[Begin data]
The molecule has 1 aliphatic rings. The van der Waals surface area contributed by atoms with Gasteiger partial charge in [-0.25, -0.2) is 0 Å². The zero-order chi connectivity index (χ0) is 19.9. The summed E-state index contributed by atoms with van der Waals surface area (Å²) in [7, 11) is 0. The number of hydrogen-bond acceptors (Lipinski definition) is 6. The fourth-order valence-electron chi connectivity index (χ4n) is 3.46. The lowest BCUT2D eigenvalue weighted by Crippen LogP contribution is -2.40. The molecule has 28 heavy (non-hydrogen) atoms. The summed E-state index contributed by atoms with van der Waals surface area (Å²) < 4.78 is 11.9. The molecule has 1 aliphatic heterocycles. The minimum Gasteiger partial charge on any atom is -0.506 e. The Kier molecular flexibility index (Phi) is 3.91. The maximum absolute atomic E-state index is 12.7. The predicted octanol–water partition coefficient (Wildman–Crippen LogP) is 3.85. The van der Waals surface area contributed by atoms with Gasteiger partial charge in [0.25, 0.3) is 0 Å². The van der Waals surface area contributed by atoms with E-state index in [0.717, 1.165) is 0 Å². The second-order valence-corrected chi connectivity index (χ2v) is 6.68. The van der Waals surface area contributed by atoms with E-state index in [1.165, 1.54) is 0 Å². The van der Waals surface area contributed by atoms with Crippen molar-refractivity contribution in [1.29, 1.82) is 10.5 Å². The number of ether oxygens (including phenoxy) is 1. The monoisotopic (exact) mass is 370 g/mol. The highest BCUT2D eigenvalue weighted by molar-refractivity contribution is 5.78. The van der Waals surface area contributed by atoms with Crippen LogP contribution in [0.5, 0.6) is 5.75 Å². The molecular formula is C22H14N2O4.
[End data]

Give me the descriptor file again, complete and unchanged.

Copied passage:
The molecule has 1 aliphatic rings. The van der Waals surface area contributed by atoms with Gasteiger partial charge in [-0.25, -0.2) is 0 Å². The zero-order chi connectivity index (χ0) is 19.9. The summed E-state index contributed by atoms with van der Waals surface area (Å²) in [7, 11) is 0. The number of hydrogen-bond acceptors (Lipinski definition) is 6. The fourth-order valence-electron chi connectivity index (χ4n) is 3.46. The lowest BCUT2D eigenvalue weighted by Crippen LogP contribution is -2.40. The molecule has 28 heavy (non-hydrogen) atoms. The summed E-state index contributed by atoms with van der Waals surface area (Å²) < 4.78 is 11.9. The molecule has 1 aliphatic heterocycles. The minimum Gasteiger partial charge on any atom is -0.506 e. The Kier molecular flexibility index (Phi) is 3.91. The maximum absolute atomic E-state index is 12.7. The predicted octanol–water partition coefficient (Wildman–Crippen LogP) is 3.85. The van der Waals surface area contributed by atoms with Gasteiger partial charge in [0.25, 0.3) is 0 Å². The van der Waals surface area contributed by atoms with E-state index in [0.717, 1.165) is 0 Å². The second-order valence-corrected chi connectivity index (χ2v) is 6.68. The van der Waals surface area contributed by atoms with E-state index in [1.165, 1.54) is 0 Å². The van der Waals surface area contributed by atoms with Crippen molar-refractivity contribution in [1.29, 1.82) is 10.5 Å². The number of ether oxygens (including phenoxy) is 1. The monoisotopic (exact) mass is 370 g/mol. The highest BCUT2D eigenvalue weighted by molar-refractivity contribution is 5.78. The van der Waals surface area contributed by atoms with Crippen LogP contribution in [0.5, 0.6) is 5.75 Å². The molecular formula is C22H14N2O4.